As far as I understood, songs are played in keys.
Keys are one way of making sense of the harmony of a piece of music. They're a very common way, and often a useful way, but not always. Don't make the mistake of thinking that keys are absolutely fundamental to the way music works - they're simply one way of looking at things.
This essentially means that you pick a scale (let's say, C major) and you use notes of that scale. Chords can be built from notes that are in the key of C major. Notes of the C, G, Am and F chords for instance are all from the C major scale, thus a progression C-G-Am-F is also in the key of C major.
That's a good description of what would be a very simple 'beginner' way of creating harmony using the major/minor system. But of course, you're allowed to go outside of the notes in one key, and you're allowed to go outside the chords in one key...
. One can, however, also choose to play different scales over the different chords: G major (among others) could be played over the G chord, for instance. This scale, however, contains an F#. Does this mean that playing a G major scale over the G chord in the above progression moves part of the song out of the key of C major?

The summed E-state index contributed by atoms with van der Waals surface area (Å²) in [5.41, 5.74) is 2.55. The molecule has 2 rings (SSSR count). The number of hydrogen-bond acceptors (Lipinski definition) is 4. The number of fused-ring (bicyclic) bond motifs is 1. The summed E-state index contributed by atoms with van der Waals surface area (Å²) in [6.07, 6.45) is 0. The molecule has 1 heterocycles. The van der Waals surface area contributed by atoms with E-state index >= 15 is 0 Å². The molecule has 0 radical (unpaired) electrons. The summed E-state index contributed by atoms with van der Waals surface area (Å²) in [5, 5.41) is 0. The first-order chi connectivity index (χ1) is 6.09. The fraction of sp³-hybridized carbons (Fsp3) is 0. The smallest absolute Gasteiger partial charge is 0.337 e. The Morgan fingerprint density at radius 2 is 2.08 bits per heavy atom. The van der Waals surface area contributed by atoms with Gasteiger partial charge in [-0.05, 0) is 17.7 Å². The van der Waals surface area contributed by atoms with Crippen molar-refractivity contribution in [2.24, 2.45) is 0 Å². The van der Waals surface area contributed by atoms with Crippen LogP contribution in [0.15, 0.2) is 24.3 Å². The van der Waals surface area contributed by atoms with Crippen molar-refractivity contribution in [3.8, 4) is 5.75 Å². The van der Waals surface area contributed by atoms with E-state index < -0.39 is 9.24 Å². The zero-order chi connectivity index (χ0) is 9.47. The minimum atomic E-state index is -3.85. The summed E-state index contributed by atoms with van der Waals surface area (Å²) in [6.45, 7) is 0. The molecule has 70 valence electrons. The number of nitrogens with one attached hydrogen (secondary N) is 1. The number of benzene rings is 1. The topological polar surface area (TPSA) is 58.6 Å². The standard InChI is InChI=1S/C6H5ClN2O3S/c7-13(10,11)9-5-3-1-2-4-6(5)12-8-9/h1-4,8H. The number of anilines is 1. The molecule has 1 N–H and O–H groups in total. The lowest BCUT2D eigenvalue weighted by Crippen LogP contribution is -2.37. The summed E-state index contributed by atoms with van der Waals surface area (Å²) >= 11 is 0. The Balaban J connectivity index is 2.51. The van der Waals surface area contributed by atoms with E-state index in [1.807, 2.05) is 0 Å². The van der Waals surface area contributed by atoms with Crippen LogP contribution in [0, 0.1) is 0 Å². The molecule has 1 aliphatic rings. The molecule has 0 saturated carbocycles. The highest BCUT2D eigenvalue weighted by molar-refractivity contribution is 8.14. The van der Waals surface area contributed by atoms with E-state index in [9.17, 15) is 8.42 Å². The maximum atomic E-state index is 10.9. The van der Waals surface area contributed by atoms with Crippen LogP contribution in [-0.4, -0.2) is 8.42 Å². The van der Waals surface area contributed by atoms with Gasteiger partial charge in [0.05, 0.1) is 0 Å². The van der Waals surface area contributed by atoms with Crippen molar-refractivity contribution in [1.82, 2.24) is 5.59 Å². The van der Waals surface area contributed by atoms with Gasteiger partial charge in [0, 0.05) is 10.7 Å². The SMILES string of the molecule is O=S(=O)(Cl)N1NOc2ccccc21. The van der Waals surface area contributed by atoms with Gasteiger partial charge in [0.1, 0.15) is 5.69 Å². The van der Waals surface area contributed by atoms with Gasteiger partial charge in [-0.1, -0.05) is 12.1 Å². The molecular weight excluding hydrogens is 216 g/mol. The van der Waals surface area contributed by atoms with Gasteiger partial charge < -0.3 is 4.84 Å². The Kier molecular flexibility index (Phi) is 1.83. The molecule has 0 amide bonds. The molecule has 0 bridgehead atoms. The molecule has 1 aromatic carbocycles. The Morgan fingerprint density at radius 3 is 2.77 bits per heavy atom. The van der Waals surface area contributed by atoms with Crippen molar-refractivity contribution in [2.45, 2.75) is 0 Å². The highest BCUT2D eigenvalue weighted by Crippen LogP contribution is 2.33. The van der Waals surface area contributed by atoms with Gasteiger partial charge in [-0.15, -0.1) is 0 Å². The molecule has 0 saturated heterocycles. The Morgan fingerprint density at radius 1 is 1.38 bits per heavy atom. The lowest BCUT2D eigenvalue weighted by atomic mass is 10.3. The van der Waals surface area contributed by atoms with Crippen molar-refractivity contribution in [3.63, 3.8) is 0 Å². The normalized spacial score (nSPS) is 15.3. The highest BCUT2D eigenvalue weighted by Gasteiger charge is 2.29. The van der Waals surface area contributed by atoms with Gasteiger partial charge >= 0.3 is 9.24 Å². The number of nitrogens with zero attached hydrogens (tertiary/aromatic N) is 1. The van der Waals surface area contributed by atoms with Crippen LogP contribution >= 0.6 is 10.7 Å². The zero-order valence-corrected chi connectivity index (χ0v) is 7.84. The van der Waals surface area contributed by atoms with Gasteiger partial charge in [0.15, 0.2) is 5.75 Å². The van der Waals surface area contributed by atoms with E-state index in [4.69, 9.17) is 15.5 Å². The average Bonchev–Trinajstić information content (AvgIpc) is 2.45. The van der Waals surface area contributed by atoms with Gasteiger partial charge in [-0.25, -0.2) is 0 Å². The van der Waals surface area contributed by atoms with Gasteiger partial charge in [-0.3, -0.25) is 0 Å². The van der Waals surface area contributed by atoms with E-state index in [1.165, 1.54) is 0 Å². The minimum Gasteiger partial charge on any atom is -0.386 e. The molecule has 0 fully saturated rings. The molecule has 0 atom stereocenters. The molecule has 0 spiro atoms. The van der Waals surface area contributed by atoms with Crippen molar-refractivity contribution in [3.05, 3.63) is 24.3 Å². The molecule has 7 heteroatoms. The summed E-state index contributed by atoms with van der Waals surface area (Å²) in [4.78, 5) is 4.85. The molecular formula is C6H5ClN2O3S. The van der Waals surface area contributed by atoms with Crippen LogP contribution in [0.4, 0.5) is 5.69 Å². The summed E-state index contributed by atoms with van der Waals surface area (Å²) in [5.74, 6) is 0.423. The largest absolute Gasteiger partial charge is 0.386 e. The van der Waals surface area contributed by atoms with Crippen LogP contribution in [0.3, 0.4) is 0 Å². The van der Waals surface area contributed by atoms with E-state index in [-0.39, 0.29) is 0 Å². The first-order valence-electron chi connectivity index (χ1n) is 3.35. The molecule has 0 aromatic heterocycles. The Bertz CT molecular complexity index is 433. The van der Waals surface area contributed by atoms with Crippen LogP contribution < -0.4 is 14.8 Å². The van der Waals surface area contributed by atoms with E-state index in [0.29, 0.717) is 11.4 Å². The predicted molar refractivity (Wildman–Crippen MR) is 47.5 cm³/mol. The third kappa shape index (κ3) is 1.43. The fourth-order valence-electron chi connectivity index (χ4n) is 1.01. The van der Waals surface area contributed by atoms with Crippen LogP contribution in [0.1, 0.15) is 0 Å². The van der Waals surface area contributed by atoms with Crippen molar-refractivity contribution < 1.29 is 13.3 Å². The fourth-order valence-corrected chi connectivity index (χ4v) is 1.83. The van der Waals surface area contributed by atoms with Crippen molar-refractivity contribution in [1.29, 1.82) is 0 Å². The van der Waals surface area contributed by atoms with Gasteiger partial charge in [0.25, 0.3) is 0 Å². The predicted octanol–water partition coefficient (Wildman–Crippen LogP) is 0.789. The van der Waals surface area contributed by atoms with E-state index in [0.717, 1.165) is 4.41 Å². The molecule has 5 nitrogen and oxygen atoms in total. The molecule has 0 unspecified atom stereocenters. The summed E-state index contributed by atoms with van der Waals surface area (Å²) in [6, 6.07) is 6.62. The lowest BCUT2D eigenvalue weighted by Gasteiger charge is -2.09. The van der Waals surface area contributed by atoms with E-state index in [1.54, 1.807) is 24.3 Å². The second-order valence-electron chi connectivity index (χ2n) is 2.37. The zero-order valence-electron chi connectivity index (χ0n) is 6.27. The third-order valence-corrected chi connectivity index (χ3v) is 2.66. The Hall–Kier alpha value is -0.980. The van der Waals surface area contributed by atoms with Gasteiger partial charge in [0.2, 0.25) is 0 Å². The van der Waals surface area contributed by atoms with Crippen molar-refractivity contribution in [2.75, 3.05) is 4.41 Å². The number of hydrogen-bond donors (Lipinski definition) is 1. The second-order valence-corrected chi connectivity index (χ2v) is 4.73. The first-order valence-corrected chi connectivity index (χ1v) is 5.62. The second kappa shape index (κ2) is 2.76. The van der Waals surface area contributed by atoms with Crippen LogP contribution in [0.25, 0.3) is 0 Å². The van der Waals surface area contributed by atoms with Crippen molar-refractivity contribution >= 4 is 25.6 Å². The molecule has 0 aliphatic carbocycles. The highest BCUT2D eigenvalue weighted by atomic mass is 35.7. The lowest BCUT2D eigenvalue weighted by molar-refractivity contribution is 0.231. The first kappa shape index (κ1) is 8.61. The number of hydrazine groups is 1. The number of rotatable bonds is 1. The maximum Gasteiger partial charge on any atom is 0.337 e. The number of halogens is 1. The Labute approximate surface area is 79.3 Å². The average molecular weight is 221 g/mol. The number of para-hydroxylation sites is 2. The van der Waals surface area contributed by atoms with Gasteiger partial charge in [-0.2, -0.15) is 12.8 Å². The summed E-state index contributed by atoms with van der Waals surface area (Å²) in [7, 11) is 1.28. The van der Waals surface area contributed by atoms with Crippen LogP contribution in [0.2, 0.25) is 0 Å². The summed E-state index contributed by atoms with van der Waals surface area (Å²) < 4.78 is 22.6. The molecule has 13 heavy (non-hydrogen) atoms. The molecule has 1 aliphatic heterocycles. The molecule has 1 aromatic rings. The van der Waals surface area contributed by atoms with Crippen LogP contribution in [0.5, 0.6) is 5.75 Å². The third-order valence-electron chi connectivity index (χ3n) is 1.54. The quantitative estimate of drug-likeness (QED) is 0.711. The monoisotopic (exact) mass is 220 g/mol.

...which as you say, raises the interesting question - if you're going outside of the notes in one key, at what point does that mean that you're in a different key?
Ultimately, there aren't really any strict rules you can make. One person might consider a certain chord progression or melodic sequence of notes to constitute a key change; another might think that it's a borrowed chord, or feel that the piece was in a different key to begin with.
How can I possibly establish the key of a particular song?
Well, if there's officially-published sheet music that shows the key, then that's the key. Even then, you might want to argue that the way it has been notated isn't the best.
If a song has as many keys as chords, the concept of key looses any meaning.
Not really, because as I said at the start, a key isn't a fundamental part of the nature of a piece of music - it's simply a perspective from which you can look at the harmony. Sometimes it might be interesting and valuable to look at a part of a chord progression both from the perspective of considering that there has been a chord change, and from the perspective of considering that there hasn't.